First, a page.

NEW YORK (AP) — Billy Joel began his Madison Square Garden residency Monday night with an energetic show that covered a wide swath of music from his five-decade career.
Shortly before 9 p.m., the piano man and his band came out to thunderous applause and launched into "Miami 2017," a song Joel wrote in the early 1970s about post-apocalyptic New York City. His performance put him in the record books as the fourth franchise of the famed venue, along with the Knicks, Rangers and Liberty.
Throughout the evening, Joel seemed to touch on at least one song from most of his studio albums. The only notable omission was 1989's "Storm Front."
While he didn't hold back on the classics like "New York State of Mind" and "Allentown," Joel also performed the lesser played tracks "The Entertainer" and "Zanzibar" that included a sultry trumpet solo by Carl Fischer.
Joel performed the a capella "The Longest Time," and after he finished said: "It sounds better in a men's room." And when he introduced "Everybody Loves You Now," as a song from his first album, "Cold Spring Harbor," he told the audience: "I doubt you have it. I don't have it."
Throughout the night, the 64-year old maintained a strong stage presence and his voice never seemed to waver. For most of the night, though, he remained seated at his baby grand piano; on previous tours, Joel would play guitar and organ, and run around the stage. He did manage to leave the piano during the encore to perform "You May Be Right," opting to work the microphone stand.
Before beginning some of his songs, Joel favored a throat spray. At one point he joked: "I saw Madonna do this once, but it didn't help her much."
After loud applause, Joel played it down and launched into "Summer Highland Falls."
Early in the show, he acknowledged the first night of the franchise shows and his long career.
"I have no idea how long this is going to go," he told the crowd. "2014 is my 50th year in show business. What was I thinking?"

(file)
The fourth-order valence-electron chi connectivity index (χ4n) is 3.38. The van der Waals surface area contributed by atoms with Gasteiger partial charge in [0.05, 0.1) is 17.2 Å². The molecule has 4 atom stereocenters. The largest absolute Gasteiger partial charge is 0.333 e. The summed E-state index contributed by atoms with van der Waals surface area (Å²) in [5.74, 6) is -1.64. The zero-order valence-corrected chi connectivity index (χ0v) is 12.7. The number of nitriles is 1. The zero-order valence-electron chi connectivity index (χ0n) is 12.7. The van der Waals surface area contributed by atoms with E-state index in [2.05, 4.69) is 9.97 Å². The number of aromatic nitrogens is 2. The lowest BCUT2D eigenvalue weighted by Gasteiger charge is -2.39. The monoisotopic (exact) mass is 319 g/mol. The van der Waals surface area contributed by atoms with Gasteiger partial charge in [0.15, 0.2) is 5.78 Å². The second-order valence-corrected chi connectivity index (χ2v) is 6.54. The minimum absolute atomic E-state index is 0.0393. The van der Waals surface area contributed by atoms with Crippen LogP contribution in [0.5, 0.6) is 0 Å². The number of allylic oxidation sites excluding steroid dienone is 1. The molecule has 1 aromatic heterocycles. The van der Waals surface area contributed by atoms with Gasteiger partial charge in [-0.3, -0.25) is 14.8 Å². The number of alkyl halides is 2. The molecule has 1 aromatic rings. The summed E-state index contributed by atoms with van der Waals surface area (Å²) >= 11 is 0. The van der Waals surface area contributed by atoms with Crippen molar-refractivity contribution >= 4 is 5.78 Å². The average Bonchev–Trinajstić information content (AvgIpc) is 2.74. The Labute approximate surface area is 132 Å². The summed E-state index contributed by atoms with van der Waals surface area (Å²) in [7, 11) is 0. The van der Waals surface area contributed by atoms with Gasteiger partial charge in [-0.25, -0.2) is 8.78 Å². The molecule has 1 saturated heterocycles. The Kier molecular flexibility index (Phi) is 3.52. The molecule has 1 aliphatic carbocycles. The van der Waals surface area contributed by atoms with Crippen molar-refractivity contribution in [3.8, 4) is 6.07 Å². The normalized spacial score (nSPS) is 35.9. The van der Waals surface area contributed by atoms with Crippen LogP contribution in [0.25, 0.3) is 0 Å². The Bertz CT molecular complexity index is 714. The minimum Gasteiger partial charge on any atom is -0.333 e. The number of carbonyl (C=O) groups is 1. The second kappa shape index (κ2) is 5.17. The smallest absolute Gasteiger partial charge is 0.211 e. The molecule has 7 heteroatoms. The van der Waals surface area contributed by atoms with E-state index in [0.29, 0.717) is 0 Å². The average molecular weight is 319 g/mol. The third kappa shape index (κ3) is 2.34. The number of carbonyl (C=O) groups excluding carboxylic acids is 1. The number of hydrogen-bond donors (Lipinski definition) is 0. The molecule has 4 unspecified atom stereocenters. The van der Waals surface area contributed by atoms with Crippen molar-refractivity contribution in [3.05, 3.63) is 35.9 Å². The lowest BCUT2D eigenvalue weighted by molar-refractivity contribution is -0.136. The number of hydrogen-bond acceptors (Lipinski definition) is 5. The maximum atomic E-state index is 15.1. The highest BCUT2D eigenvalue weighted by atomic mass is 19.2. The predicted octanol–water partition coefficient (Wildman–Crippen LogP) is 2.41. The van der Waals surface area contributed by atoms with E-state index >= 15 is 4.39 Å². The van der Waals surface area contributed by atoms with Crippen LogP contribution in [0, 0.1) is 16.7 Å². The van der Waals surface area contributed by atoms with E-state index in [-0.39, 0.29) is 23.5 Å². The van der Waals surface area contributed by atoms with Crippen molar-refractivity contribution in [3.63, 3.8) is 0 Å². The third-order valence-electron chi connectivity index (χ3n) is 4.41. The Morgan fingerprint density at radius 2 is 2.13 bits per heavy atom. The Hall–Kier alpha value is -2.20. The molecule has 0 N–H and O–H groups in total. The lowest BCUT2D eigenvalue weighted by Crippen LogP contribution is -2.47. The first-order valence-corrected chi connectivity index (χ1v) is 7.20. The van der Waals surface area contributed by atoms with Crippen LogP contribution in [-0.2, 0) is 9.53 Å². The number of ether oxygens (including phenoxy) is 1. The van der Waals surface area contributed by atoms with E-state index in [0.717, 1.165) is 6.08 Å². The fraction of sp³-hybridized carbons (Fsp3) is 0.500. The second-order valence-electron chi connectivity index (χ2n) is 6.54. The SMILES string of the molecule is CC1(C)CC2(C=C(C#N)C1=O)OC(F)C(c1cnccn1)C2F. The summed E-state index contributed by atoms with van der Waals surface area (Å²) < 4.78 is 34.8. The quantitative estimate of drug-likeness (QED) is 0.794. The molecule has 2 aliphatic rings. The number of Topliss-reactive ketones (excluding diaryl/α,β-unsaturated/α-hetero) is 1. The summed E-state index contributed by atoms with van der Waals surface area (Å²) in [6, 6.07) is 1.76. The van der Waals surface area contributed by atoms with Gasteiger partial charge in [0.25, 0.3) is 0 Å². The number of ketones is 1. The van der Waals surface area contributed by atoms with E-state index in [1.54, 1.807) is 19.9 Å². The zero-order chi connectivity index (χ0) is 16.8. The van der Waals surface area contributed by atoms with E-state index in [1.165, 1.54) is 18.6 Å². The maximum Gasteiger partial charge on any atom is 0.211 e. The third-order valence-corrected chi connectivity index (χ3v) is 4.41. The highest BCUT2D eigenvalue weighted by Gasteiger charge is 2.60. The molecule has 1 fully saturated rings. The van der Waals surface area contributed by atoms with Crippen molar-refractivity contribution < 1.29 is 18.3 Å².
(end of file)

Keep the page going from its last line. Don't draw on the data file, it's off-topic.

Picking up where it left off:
He also poked fun at himself when he saw his face on the video screen, remarking that he never imagined he would look like his father.
"I thought I was going to look like Cary Grant," he joked to the crowd.
For the last song of the set, he channeled Derek and the Dominos by playing the piano coda from "Layla," before launching into "Piano Man." He altered the lyric toward the end to reflect the evening by saying: "It's a pretty good crowd for a Monday night," to enthusiastic cheers.
Perhaps the evening's most poignant performance was the spirited version of "Scenes From an Italian Restaurant," that had the entire arena singing along, and even waving during the line, "Here we are waving Brenda and Eddie goodbye."
By the last of four encores, "Only the Good Die Young," audience members seemed fulfilled, raving about the show as they left. For many of them, this clearly wasn't the first time they'd seen the performer, and during the franchise run, it probably won't be the last.
The Grammy Award winner announced in December that he would perform at Madison Square Garden every month for as long as New Yorkers demand. He's set to perform sold-out shows until September with more being added later in the year. His May 9 show commemorates his 65th birthday.
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